Exhausted trout near Limay River

I am not against recreational fishing.  However, it is good to be reminded that all actions we undertake will have consequences, and it is always wise to minimize the negative impacts of those acts when we can.

Here is a shot of the nearby river and the Park signage:

Fly fishing in Nahual Huapi

Ecogirl: Tomorrow’s Lake Erie is not yesterday’s.

10 06 2010

Slipping on the metal deck, I step back quickly as the motorized reel hauls the fish net onto the Ontario Ministry of Natural Resources boat. Early-morning breath mists the air; gloved hands reach for frantic fish trapped in the net as it is being pulled onto the boat. We eye each fish as it is tossed into a plastic bin filled with ice. Scales are everywhere, sparkling like sequins.

Bin after bin is filled as we continue with the survey along the Lake Erie shoreline. Excitement increases a notch when a metre-long brown trout is added to the bin, but work must continue as the net full of fish is still being pulled onto the boat.

From this first sight, it seems apparent that the lake is full of healthy fish, and all is well. But science says not so. The fish of Lake Erie have changed dramatically, and there is cause for concern for the future.

In the bins, we can see numerous slimy brown fish with bulging eyes
Round Gobywriggling across the crushed ice, each about a hands’ length. Those round gobies are the descendants of a handful transported from across the Atlantic Ocean just 15 years ago. Today, the Lake Erie round goby population is now in the billions.

The round goby is not the only unwanted immigrant to Lake Erie. Its fellow European hitchhikers, zebra and quagga mussels have spread throughout North America since their introduction in the early 1980s. Even now, scientists are wrangling with exponential increases of another European introduction, the tiny bloody-red Hemimysis shrimp, discovered in Lake Erie only a few years ago. Those unwanted invaders are out-competing many native species and are changing the food web dynamics by altering prey-predator relationships.

The costs due to impacts of invasive species are high. In 2008, researchers at the University of Notre Dame, Center for Aquatic Conservation, estimated that invasive species cost around $200 million US dollars a year in losses to commercial and sport fishing, loss of habitat and impaired access to the area’s water supply.

With the addition of new exotic species nearly every year, many seem to think that nothing can disturb the huge commercial walleye and yellow perch fishery, among the largest in the world. However, those fisheries are in steady decline for a while. The disappearance of the blue pike, a close cousin of the walleye, serves as a cautionary tale.

The native blue pike was a tasty expensive treat eaten by restaurant patrons along the Lake Erie shorelines until the 1960s. Due to overfishing and possibly due to increased contaminant exposure, anglers found they no longer were catching blue pike in Lake Erie or elsewhere. Ten years ago, Carol Stepien, a University of Toledo fish geneticist, reported at a meeting that a 37-year frozen specimen was merely a blue pike – walleye hybrid. This confirmed that there couldn’t be any blue pike in the lake. Whispered rumours and pickled specimens in dusty museum jars are the only clues that those commercially valuable fish species ever existed.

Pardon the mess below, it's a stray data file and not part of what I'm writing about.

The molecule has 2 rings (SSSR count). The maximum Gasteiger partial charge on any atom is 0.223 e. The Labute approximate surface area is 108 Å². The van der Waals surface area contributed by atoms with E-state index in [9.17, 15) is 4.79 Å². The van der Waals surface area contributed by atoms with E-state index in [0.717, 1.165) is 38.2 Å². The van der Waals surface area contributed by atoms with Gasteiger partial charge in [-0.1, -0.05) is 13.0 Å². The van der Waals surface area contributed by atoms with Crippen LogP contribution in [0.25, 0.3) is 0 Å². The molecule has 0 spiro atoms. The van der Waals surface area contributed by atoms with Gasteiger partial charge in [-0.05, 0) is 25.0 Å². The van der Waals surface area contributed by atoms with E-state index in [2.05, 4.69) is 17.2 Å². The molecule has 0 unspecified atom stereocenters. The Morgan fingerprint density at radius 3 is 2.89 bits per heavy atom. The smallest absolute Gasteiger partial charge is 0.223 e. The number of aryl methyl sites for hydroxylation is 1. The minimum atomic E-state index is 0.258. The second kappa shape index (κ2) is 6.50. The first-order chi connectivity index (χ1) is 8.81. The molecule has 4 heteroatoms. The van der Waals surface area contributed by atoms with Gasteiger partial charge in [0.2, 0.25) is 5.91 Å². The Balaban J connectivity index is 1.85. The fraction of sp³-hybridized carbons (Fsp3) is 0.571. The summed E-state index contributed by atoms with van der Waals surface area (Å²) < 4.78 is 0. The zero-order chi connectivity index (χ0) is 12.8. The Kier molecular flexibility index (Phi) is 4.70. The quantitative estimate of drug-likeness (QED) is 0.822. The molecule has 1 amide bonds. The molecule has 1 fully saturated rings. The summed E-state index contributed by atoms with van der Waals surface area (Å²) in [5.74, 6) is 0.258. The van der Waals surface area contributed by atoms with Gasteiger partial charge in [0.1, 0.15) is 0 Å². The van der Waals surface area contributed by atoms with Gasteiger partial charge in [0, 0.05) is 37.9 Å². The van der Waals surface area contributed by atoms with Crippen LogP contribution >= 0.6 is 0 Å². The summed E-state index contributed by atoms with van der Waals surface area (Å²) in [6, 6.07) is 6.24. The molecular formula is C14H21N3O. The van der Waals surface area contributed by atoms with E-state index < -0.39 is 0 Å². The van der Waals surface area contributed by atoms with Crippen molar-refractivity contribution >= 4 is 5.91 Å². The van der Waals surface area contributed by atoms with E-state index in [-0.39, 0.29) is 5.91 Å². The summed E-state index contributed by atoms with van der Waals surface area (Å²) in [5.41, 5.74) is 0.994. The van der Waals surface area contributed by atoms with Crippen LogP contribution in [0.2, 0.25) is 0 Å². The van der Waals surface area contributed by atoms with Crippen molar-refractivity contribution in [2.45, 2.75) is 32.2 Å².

Those shifts were why we were excited to catch a prize brown trout this morning. Many of us did not realize that such a magnificent specimen is the direct result of stocking programs. Desirable species have been replaced and supplemented many times over. For example, lake trout nearly disappeared from the lake in the 1940s due to over fishing and other factors. However, through government efforts, the lake trout and its salmonid cousins has been re-stocked every few years, ensuring that a few trophy sportfish will be caught every year by lucky anglers, and the occasional scientist.

The Natural Resources ship returns to its Port Dover dock after a long day ofProcessing fish in the OMNR fish lab at Port Dover collecting fish. We carry the cold bins full of fish back to the laboratory. The next day, the fish will be carefully weighed, processed and counted. Many fish will go into a freezer for genetic and chemical analyses which will eventually provide insights into the complex dynamics in the lake, including the invasions, stocking and disappearances of many species.

This survey is not the first one. Ontario Ministry of Natural Resources has been conducting similar surveys for the last 30 years. All this work has allowed Natural Resources scientist to build an immensely valuable database on fish and environmental conditions. The database allows us to determine changes in fish communities through time along Lake Erie’s shorelines and see if there are links with ongoing environmental changes. We can say with absolute confidence that the Lake Erie we see today is just not the same lake that existed 40 years ago.

Added: Link to scientific paper.

LM Campbell, R Thacker, D Barton, DCG Muir, D Greenwood && RE Hecky. 2009. Re-engineering the eastern Lake Erie littoral food web: The trophic function of non-indigenous Ponto-Caspian species. Journal of Great Lakes Research 35(2): 224–231.